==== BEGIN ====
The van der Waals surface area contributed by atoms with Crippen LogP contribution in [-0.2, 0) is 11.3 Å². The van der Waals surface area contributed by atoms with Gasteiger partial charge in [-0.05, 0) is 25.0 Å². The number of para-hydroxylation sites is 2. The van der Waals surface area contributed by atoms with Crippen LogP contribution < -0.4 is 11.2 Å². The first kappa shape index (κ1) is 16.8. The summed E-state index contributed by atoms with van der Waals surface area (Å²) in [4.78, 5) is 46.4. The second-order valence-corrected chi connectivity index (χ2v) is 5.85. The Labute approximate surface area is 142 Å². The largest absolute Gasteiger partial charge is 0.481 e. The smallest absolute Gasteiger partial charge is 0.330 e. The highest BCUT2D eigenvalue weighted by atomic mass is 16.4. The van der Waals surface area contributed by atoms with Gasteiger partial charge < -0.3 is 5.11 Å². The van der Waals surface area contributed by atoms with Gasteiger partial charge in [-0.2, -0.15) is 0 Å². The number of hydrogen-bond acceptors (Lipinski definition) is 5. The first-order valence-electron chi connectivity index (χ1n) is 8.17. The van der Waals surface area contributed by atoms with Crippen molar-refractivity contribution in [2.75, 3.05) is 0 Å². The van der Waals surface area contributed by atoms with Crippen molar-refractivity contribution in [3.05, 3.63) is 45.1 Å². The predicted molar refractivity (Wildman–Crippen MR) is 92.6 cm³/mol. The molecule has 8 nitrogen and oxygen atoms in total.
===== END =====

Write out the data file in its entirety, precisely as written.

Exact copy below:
The van der Waals surface area contributed by atoms with Crippen LogP contribution in [-0.2, 0) is 11.3 Å². The van der Waals surface area contributed by atoms with Gasteiger partial charge in [-0.05, 0) is 25.0 Å². The number of para-hydroxylation sites is 2. The van der Waals surface area contributed by atoms with Crippen LogP contribution < -0.4 is 11.2 Å². The first kappa shape index (κ1) is 16.8. The summed E-state index contributed by atoms with van der Waals surface area (Å²) in [4.78, 5) is 46.4. The second-order valence-corrected chi connectivity index (χ2v) is 5.85. The Labute approximate surface area is 142 Å². The largest absolute Gasteiger partial charge is 0.481 e. The smallest absolute Gasteiger partial charge is 0.330 e. The highest BCUT2D eigenvalue weighted by atomic mass is 16.4. The van der Waals surface area contributed by atoms with Gasteiger partial charge < -0.3 is 5.11 Å². The van der Waals surface area contributed by atoms with Gasteiger partial charge in [-0.2, -0.15) is 0 Å². The number of hydrogen-bond acceptors (Lipinski definition) is 5. The first-order valence-electron chi connectivity index (χ1n) is 8.17. The van der Waals surface area contributed by atoms with Crippen molar-refractivity contribution in [2.75, 3.05) is 0 Å². The van der Waals surface area contributed by atoms with Crippen molar-refractivity contribution in [3.05, 3.63) is 45.1 Å². The predicted molar refractivity (Wildman–Crippen MR) is 92.6 cm³/mol. The molecule has 8 nitrogen and oxygen atoms in total.